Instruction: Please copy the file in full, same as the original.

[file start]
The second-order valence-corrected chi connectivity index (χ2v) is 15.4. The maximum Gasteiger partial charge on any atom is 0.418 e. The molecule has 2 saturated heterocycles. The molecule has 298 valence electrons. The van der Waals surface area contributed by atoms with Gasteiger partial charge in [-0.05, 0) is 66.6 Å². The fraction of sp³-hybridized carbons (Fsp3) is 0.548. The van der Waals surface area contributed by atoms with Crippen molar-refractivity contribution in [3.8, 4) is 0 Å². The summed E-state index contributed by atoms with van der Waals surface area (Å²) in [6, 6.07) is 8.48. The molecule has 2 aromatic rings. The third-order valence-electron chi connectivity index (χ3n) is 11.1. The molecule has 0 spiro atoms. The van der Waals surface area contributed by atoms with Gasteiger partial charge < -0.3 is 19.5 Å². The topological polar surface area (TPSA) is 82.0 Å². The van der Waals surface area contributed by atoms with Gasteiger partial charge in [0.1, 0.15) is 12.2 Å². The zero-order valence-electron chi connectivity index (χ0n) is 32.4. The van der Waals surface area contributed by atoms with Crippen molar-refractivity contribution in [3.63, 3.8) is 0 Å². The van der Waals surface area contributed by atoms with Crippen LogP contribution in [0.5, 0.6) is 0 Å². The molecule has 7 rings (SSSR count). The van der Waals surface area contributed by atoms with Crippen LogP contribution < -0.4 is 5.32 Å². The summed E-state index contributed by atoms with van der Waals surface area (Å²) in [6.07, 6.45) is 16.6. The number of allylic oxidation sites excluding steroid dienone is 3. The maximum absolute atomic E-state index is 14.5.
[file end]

The second-order valence-corrected chi connectivity index (χ2v) is 15.4. The maximum Gasteiger partial charge on any atom is 0.418 e. The molecule has 2 saturated heterocycles. The molecule has 298 valence electrons. The van der Waals surface area contributed by atoms with Gasteiger partial charge in [-0.05, 0) is 66.6 Å². The fraction of sp³-hybridized carbons (Fsp3) is 0.548. The van der Waals surface area contributed by atoms with Crippen molar-refractivity contribution in [3.8, 4) is 0 Å². The summed E-state index contributed by atoms with van der Waals surface area (Å²) in [6, 6.07) is 8.48. The molecule has 2 aromatic rings. The third-order valence-electron chi connectivity index (χ3n) is 11.1. The molecule has 0 spiro atoms. The van der Waals surface area contributed by atoms with Gasteiger partial charge < -0.3 is 19.5 Å². The topological polar surface area (TPSA) is 82.0 Å². The van der Waals surface area contributed by atoms with Gasteiger partial charge in [0.1, 0.15) is 12.2 Å². The zero-order valence-electron chi connectivity index (χ0n) is 32.4. The van der Waals surface area contributed by atoms with Crippen molar-refractivity contribution in [3.63, 3.8) is 0 Å². The van der Waals surface area contributed by atoms with Crippen LogP contribution in [0.5, 0.6) is 0 Å². The molecule has 7 rings (SSSR count). The van der Waals surface area contributed by atoms with Crippen LogP contribution < -0.4 is 5.32 Å². The summed E-state index contributed by atoms with van der Waals surface area (Å²) in [6.07, 6.45) is 16.6. The number of allylic oxidation sites excluding steroid dienone is 3. The maximum absolute atomic E-state index is 14.5.